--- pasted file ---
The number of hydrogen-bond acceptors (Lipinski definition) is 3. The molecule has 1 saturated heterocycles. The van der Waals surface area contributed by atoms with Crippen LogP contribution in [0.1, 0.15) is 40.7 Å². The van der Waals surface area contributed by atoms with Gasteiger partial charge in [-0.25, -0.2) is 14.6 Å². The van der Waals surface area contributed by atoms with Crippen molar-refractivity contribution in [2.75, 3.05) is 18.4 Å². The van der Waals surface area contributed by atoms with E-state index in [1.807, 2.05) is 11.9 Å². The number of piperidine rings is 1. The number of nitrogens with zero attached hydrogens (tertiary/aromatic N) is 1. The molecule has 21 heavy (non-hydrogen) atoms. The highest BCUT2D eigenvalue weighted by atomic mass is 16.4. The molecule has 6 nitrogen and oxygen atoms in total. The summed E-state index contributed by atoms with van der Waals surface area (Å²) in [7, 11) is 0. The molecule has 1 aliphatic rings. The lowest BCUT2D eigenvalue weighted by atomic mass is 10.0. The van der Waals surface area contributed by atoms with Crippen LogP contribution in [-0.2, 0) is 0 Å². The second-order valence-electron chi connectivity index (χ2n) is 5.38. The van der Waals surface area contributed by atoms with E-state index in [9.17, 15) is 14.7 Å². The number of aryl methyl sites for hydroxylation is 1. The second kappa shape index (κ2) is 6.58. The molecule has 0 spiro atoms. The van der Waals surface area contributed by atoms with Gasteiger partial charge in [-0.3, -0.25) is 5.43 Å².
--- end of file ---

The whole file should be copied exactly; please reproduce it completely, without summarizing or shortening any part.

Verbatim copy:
The number of hydrogen-bond acceptors (Lipinski definition) is 3. The molecule has 1 saturated heterocycles. The van der Waals surface area contributed by atoms with Crippen LogP contribution in [0.1, 0.15) is 40.7 Å². The van der Waals surface area contributed by atoms with Gasteiger partial charge in [-0.25, -0.2) is 14.6 Å². The van der Waals surface area contributed by atoms with Crippen molar-refractivity contribution in [2.75, 3.05) is 18.4 Å². The van der Waals surface area contributed by atoms with E-state index in [1.807, 2.05) is 11.9 Å². The number of piperidine rings is 1. The number of nitrogens with zero attached hydrogens (tertiary/aromatic N) is 1. The molecule has 21 heavy (non-hydrogen) atoms. The highest BCUT2D eigenvalue weighted by atomic mass is 16.4. The molecule has 6 nitrogen and oxygen atoms in total. The summed E-state index contributed by atoms with van der Waals surface area (Å²) in [7, 11) is 0. The molecule has 1 aliphatic rings. The lowest BCUT2D eigenvalue weighted by atomic mass is 10.0. The van der Waals surface area contributed by atoms with Crippen LogP contribution in [-0.2, 0) is 0 Å². The second-order valence-electron chi connectivity index (χ2n) is 5.38. The van der Waals surface area contributed by atoms with E-state index in [9.17, 15) is 14.7 Å². The number of aryl methyl sites for hydroxylation is 1. The second kappa shape index (κ2) is 6.58. The molecule has 0 spiro atoms. The van der Waals surface area contributed by atoms with Gasteiger partial charge in [-0.3, -0.25) is 5.43 Å².